"THIS is not the most dignified way to do science," joked Dara O Briain, dancing around the floor of the Jodrell Bank Observatory while holding an inflatable moon, in order to demonstrate its orbit around Earth.
On the contrary, it's arguably one of the best ways to do science on TV. It might come as a surprise to some that the comedian studied theoretical physics at UCD, which makes his presence more celebrity stunt casting.
Hiring O Briain to partner Professor Brian Cox, television's new shooting star after last year's wonderful Wonders of the Solar System, was a clever move. These physicists have good chemistry.
Getting people to watch science programmes without first dumbing them down is tough enough at the best of times. Stargazing Live, a three-night peep at the heavenly bodies during one of the most active astronomical weeks of the year (a partial eclipse of the sun yesterday, a meteor shower last night), pulls off the trick of making astronomy accessible, understandable and entertaining, without treating the viewers like idiots who need to have everything spelled out with simplistic, whizzed-up graphics.
Still, I could have done without the presence of a mugging Jonathan Ross, who owns three expensive telescopes and doesn't know how to operate them properly, being given a crash-course in how to read the night sky. But that's a tiny quibble.
This is generally splendid stuff and the fact that it's going out live adds an extra frisson: namely, something can always go wrong. Last night, eagle-eyed viewers excitedly contacted the programme to say they'd seen a comet falling from the sky during an outside broadcast from another member of the Stargazing team, Mark Thompson.
Alas, poor Mark, stationed in a cold field in Macclesfield, missed it. He happened to be looking the wrong way at the time, complaining that it was difficult to see anything because of the heavy cloud cover. D'oh!
Another year, another TV3 documentary series about Dublin's gangland scene. This one is Cocaine Wars, based on journalist Mick McCaffrey's book of the same name. The opening episode took another wearying trudge through the already well-trodden territory of the Crumlin/Drimnagh feud.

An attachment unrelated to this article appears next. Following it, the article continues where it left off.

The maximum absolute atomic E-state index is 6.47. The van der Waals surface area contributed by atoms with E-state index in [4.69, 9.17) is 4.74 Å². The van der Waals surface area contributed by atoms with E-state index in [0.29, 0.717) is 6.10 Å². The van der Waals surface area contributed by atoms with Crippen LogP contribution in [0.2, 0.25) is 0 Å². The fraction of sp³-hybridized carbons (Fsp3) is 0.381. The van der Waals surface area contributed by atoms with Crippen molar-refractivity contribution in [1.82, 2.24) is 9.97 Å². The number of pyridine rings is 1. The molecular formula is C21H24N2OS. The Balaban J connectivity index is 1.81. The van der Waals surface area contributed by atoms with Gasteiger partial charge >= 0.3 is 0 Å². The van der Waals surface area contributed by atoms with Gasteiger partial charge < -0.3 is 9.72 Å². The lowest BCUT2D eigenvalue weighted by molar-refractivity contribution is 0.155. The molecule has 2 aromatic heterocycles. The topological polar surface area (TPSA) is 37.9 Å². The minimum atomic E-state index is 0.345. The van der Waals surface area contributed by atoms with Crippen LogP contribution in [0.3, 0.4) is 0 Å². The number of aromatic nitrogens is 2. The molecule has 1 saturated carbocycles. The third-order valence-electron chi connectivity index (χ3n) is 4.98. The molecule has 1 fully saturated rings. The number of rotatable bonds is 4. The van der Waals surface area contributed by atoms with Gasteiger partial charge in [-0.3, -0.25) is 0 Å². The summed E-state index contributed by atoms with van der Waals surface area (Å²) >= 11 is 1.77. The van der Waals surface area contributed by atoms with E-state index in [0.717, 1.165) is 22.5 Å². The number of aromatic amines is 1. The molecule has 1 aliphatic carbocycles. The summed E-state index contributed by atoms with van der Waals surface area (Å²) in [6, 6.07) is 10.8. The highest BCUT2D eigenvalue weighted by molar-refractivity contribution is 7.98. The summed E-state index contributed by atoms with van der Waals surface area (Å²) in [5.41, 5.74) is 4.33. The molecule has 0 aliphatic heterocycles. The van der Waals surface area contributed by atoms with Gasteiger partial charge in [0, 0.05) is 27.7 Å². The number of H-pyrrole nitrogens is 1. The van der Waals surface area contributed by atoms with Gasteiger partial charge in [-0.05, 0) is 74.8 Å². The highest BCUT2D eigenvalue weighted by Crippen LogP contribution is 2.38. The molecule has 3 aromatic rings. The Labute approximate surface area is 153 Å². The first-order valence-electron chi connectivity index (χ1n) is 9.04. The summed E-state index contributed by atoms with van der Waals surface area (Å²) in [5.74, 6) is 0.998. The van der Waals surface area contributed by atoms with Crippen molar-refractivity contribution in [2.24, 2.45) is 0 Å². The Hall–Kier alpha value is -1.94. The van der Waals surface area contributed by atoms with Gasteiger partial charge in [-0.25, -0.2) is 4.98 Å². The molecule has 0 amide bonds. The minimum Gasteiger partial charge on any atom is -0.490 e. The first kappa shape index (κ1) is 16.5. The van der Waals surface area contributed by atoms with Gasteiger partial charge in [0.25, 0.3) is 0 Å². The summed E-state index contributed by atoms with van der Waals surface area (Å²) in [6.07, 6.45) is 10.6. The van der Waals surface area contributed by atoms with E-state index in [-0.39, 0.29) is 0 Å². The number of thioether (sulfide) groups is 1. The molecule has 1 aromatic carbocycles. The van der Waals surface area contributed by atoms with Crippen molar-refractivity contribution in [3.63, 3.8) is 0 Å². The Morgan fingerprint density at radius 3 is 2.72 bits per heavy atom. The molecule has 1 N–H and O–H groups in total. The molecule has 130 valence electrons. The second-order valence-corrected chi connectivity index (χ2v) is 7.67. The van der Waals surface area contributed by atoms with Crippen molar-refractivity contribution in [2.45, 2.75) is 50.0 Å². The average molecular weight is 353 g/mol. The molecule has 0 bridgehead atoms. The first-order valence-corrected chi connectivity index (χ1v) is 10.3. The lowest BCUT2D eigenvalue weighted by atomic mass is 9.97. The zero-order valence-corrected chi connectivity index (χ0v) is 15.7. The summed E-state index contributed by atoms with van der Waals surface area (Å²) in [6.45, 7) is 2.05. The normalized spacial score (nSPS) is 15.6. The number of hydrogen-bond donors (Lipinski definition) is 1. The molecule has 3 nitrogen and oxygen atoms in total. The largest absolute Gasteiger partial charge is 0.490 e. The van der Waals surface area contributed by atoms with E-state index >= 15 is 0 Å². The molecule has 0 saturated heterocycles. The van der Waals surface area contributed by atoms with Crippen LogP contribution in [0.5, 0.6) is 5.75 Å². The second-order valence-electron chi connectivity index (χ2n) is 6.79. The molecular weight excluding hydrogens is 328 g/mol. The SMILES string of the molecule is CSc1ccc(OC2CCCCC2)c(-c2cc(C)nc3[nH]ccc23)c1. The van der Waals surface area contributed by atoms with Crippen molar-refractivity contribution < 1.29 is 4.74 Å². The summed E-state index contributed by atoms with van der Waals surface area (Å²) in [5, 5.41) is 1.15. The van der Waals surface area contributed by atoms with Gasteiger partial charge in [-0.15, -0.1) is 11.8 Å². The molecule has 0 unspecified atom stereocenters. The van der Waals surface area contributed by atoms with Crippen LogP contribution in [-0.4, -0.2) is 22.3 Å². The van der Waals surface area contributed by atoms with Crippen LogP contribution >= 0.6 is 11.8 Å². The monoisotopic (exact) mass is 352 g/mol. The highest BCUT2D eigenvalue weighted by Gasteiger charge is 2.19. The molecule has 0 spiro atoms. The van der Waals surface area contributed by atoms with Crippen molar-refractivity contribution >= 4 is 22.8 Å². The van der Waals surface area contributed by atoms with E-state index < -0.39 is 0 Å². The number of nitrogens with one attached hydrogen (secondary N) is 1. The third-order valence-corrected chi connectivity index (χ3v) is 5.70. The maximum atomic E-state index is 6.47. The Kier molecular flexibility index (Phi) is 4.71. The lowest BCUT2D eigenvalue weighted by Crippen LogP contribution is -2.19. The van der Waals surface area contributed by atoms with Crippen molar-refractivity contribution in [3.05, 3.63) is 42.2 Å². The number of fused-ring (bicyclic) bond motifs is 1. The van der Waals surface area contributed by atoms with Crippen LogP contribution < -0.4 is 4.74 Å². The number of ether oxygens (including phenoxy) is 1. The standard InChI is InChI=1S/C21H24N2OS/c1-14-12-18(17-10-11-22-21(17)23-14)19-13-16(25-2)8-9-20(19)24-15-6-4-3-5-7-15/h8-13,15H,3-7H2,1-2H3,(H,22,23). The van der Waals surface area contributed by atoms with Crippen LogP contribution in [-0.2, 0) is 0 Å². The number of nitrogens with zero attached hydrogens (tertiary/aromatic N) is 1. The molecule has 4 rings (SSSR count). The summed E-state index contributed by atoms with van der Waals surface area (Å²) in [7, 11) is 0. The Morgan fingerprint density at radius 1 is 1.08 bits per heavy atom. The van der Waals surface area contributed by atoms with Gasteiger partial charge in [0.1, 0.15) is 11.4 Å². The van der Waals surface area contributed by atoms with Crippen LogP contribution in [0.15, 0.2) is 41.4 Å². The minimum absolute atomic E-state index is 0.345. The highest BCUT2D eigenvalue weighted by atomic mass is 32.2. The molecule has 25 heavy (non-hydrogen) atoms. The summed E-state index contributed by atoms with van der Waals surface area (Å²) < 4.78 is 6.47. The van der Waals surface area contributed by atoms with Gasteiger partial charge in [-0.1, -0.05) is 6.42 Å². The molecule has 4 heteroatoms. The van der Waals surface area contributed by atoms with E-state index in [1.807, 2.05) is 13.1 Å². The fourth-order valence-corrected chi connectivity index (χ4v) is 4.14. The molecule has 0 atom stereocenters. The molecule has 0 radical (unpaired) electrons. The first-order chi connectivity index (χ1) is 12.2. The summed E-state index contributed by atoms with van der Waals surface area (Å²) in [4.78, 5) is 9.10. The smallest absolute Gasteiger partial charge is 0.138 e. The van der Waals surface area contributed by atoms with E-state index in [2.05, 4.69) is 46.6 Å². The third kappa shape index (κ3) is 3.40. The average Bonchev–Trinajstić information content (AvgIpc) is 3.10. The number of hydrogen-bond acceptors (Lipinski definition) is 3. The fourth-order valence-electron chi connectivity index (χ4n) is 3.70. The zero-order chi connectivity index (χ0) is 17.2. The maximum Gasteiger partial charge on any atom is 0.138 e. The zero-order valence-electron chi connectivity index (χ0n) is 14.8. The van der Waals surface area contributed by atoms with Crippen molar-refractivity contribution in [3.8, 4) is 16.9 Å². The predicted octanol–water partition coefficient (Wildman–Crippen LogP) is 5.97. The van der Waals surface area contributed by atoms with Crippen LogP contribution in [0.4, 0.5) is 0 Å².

I wonder how many more times TV3 thinks we need to hear the same old stories about the same old violent thugs, featuring the same old clips, rehashed by the same old cast of hackneyed newspaper hacks spouting the same tired old platitudes and banalities?
While there's no doubt the subject matter is fascinating to all those of us lucky not to have to live within a Glock's reach of these thugs, this effort has so many flaws.
McCaffrey is too wooden a presenter - he needs to learn from the master Paul Williams, whom he makes look like Al Pacino.
But it's not just the repetitiveness that grates. I was born and raised in the Liberties and spent the majority of my married life so far living first in Cork Street (just down the road from the beleaguered Dolphin's Barn) and later Crumlin.
Working on a small local paper in the Eighties, I had a front-row view of the devastation and human tragedy wrought by the heroin epidemic that ripped through these working-class communities.
I saw first hand the real misery that these gangs can inflict on the local communities and sadly Cocaine Wars did not illustrate the true human heartbreak of these so-called turf wars.
McCaffrey's effort is commendable, but he needed more guidance from his station to move from drab to dramatic.